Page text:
It's an absolute Breeze

Trip Reports
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As any cruiser knows, you get attached to certain ships. Even from a distance, you can recognise their familiar profile. And when you catch sight of one of your favourites in a far-off place, it is enough to lift your spirits (and think, I wish I was on board!)

So when Star Breeze appeared in London in September, reminding us of a different era when members of a trio of 214 guest yachts used to arrive in London under the Seabourn flag, it was like seeing an old friend comfortably installed in your front room after an absence of some years.

Now firmly established in the Windstar fleet of six (three sail assisted, three 'power yachts'), the ships are set for a completely new lease of life in line with the ambitions of their deep pocketed owner - watch this space for more news.

Bad luck for Windstar that the magical evening they had planned, sailing under Tower Bridge and meandering down the Thames, was scuppered by strong winds, so we stayed put in the Pool of London, and very beautiful it was too. A lavish barbecue was prepared, with Executive Chef Graeme Cockburn (interviewed in this magazine last year) very much in evidence, and when we had finished eating, a space was cleared alongside the oversized plunge pool for a Windstar 'special' - crew line dancing.

Executive Chef Graeme Cockburn

If the idea makes you cringe - stop it! It is a most endearing occasion and encapsulates the Windstar style. Crew from all over the ship appear to take part, some as expert and nimble on their feet as professional dancers, others completely out of their depth but laughing and joking with their companions.

A brace of awkward British cadets appear, decked out in their single stripes and looking supremely embarrassed as only a Brit can - but they are soon caught up in the fun. Passengers stand by looking interested - the dancers have a fine eye for who is just waiting to be asked to join in, and slowly the group of dancers grows, with crew and passengers intermingled in a joyous bonding experience which establishes relationships for the whole of the cruise.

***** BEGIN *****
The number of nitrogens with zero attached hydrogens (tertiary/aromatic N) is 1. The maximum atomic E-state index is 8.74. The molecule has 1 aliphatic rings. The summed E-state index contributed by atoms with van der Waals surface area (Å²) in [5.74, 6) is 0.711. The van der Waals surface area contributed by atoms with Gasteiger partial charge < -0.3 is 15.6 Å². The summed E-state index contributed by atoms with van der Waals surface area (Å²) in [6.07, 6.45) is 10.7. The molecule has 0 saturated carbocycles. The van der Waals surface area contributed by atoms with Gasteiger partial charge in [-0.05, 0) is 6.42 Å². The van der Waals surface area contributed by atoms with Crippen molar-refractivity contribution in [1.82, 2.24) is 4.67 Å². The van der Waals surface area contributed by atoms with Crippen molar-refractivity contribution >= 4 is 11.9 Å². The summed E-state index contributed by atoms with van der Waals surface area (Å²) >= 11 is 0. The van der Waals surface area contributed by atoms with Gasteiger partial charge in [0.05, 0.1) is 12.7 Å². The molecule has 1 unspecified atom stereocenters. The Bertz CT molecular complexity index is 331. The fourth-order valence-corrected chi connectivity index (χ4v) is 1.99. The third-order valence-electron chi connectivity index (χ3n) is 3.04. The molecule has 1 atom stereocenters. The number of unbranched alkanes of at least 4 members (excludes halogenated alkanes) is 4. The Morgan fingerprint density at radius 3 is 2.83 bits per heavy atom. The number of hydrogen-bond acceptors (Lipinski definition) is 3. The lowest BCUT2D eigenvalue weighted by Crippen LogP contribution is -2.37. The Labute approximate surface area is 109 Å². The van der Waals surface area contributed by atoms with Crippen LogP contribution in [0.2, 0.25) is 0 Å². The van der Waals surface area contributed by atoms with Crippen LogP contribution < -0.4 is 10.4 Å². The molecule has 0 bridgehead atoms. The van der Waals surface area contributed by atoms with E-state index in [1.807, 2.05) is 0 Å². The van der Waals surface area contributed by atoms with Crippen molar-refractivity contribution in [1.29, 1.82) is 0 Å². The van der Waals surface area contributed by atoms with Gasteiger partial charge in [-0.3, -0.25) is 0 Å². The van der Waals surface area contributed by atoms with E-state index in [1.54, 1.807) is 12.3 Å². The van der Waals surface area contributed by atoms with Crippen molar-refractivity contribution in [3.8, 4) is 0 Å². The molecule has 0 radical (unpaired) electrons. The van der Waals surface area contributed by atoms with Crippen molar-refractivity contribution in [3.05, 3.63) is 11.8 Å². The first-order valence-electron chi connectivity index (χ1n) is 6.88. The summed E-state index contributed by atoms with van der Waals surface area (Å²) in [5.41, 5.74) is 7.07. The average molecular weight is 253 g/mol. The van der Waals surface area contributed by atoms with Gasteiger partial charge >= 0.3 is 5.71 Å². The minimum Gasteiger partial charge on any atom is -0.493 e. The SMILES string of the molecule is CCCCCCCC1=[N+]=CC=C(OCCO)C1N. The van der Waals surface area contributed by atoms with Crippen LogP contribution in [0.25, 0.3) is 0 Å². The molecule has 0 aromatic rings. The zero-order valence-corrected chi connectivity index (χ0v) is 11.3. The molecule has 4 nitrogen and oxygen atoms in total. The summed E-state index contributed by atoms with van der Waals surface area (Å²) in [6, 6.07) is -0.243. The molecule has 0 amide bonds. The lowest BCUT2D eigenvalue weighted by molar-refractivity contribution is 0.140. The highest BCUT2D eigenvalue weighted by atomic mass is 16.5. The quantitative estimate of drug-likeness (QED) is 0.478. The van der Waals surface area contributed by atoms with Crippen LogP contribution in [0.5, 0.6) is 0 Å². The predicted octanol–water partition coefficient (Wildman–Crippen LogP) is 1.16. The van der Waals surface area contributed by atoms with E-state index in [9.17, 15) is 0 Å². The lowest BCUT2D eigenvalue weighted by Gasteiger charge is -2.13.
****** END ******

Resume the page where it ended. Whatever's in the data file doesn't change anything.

Unfortunately for us, at that moment the heavens opened and everyone ran for cover. But on a balmy evening in the Mediterranean or Caribbean, that would have turned into a perfect party under the stars.

Star Breeze in Venice

So what is the Windstar difference? They talk about itineraries (well planned and enticing by the way); accommodations (comfortable and spacious); food (always good, often excellent); watersports from the marina (a great treat, weather permitting). But for us, it is all about the unique style as demonstrated by the line dancing - totally relaxed, laidback, unpretentious, fun-loving, low key. This is the ship's style, and in our experience, also the style of the guests. Not dressy, interesting company, very well travelled, and always itching to get ashore and explore.

If you are intrigued by Windstar but not sure, give us a call. There are often opportunities in the off season to try it out at a bargain price, and if you like it, great itineraries are on offer, with a wide range of winter choices in Asia (not just South East Asia but also China and Japan); lots of Caribbean options, as well as the Panama Canal and Costa Rica (see pages 14/15); and a whole range of different voyages in Europe, including the Mediterranean, Norwegian Fjords and some remarkable circumnavigations of Iceland.

Edwina Lonsdale
Meet the author

Edwina Lonsdale is Managing Director and, together with husband Matthew, owner of Mundy Cruising.

More about Edwina

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